Xbox Game Pass is officially on the Steam Deck! Well, kind of. I've spent the last few days testing Microsoft's game streaming service on Steam Deck. Here's what you need to know about the magic of Xbox Cloud Gaming on Valve's shiny new handheld, and whether the current experience delivers the portable Xbox fantasy.
During the Steam Deck review period, Xbox Cloud Gaming technically functioned through the Chrome browser in desktop mode. Unfortunately, the integrated gamepad for the handheld device wasn't recognized, and this meant you'd have to connect an external controller or mouse and keyboard to play Xbox Game Pass games in the browser. Given the portable nature of this device, that wasn't the most convenient scenario.
Recently, Microsoft partnered with Valve to bring a beta version of Microsoft Edge and ultimately Xbox Cloud Gaming to the Steam Deck. This client allows simple access to the browser version of Xbox Cloud Gaming directly from your Steam Deck library. Unfortunately, there are some serious steps you'll need to take to get this makeshift app functioning properly.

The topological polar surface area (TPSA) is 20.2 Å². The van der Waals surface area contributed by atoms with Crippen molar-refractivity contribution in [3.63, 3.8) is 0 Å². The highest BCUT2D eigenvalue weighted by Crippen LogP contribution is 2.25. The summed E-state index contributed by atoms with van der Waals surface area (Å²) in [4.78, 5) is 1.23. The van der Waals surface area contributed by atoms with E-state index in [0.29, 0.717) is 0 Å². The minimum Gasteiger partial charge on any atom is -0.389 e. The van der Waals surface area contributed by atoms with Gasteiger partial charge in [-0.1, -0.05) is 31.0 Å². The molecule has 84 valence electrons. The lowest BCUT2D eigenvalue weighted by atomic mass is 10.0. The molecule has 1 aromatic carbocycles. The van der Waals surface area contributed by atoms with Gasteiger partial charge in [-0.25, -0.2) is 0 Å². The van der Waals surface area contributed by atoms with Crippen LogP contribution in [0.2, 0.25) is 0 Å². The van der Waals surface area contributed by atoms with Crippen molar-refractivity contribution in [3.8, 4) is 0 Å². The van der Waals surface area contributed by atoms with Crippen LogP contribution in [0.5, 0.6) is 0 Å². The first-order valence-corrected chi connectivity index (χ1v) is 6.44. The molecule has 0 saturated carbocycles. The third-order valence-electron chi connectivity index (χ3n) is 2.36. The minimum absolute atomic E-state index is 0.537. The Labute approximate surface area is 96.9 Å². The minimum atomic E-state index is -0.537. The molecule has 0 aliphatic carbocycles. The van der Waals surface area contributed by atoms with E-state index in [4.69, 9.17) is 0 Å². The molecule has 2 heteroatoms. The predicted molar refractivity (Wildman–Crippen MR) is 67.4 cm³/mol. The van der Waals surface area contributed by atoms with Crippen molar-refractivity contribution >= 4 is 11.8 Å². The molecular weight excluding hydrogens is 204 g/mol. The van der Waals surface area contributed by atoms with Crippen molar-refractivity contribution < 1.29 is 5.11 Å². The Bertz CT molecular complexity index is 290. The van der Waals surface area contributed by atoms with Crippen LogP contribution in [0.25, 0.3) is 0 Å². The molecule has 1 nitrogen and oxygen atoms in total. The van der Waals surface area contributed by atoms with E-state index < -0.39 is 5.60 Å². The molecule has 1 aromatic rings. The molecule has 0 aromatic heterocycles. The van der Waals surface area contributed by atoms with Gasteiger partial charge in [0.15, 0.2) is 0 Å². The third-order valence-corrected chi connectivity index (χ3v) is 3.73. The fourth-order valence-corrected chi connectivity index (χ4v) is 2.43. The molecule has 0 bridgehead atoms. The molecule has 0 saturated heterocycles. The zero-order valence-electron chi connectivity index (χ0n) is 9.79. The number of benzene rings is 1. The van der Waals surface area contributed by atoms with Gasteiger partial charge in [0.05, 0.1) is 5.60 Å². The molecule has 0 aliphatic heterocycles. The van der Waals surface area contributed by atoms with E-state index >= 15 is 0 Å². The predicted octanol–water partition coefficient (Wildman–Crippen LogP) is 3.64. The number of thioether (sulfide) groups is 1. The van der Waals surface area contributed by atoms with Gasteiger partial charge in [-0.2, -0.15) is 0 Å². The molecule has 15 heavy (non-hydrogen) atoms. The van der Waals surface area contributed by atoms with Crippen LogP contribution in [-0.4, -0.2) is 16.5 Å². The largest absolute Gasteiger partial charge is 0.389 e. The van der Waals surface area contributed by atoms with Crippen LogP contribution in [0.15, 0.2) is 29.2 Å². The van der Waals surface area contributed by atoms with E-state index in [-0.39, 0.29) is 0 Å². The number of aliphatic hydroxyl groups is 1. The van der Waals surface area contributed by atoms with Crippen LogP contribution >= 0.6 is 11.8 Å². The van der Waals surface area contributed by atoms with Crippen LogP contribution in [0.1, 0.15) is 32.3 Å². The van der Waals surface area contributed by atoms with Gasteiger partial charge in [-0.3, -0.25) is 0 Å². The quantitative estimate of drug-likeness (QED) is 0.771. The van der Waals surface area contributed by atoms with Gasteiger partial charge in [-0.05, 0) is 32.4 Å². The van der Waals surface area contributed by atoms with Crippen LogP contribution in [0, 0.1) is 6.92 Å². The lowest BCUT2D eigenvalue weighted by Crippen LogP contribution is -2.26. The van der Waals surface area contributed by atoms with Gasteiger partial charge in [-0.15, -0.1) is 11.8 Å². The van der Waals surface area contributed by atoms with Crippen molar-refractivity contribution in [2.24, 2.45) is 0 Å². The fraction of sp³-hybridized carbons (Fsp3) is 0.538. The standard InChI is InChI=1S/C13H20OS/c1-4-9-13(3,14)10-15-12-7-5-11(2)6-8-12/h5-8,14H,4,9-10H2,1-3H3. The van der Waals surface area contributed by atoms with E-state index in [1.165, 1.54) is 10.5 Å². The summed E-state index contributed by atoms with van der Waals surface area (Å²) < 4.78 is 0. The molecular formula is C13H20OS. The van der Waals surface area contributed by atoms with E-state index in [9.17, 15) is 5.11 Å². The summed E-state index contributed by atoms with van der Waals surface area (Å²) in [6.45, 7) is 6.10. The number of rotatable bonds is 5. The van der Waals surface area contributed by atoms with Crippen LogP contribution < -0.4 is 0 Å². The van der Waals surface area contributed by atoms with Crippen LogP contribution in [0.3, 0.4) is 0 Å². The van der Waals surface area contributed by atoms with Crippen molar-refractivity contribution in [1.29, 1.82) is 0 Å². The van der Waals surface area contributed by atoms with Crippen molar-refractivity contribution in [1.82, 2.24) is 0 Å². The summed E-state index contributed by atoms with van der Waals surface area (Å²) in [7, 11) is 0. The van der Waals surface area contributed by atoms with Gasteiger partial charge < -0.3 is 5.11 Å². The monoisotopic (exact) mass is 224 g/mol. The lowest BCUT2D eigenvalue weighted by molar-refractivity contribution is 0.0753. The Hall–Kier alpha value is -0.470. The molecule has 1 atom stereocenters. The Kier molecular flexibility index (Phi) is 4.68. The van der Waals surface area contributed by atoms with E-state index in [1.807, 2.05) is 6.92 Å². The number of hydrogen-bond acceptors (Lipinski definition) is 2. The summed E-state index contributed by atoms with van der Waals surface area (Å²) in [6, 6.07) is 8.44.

For folks interested in trying this beta for themselves, here's a link to the official setup instructions. If you have a USB-C hub and are willing to connect a mouse, keyboard, and USB drive to your Steam Deck, the setup isn't overly complicated and should take less than 30 minutes. However, if you were hoping for a quick and easy install, be prepared to put in a little leg work to get this running.
Xbox Cloud Gaming continues to improve each day, and we've already witnessed enormous upgrades to visual quality and latency, but as it stands, there are a host of problems with the beta version on Steam Deck. When compared to playing a game natively, we simply aren't close enough to delivering an experience that's good enough for all types of games. Sea of Thieves running natively on the Steam Deck is infinitely more enjoyable than the browser-based streaming alternative.
On the plus side, with titles like Halo Infinite and the Master Chief Collection, this serves as a convenient means of accessing specific Xbox titles that aren't supported on the Steam Deck due to anti-cheat client compatibility issues. It's also an excellent way to circumvent the Steam Deck's storage restrictions.
The fundamental tech of Xbox Cloud Gaming is genuinely remarkable, and I'm hopeful that with a proprietary app for Steam Deck, many of the issues we're currently seeing with this beta client will be resolved. We have a ways to go before cloud gaming serves as a proper solution for most players, but if you have a Steam Deck and want an overwhelmingly convenient way to access Xbox Game Pass's library of hundreds of games, Xbox Cloud Streaming is still worth giving a shot.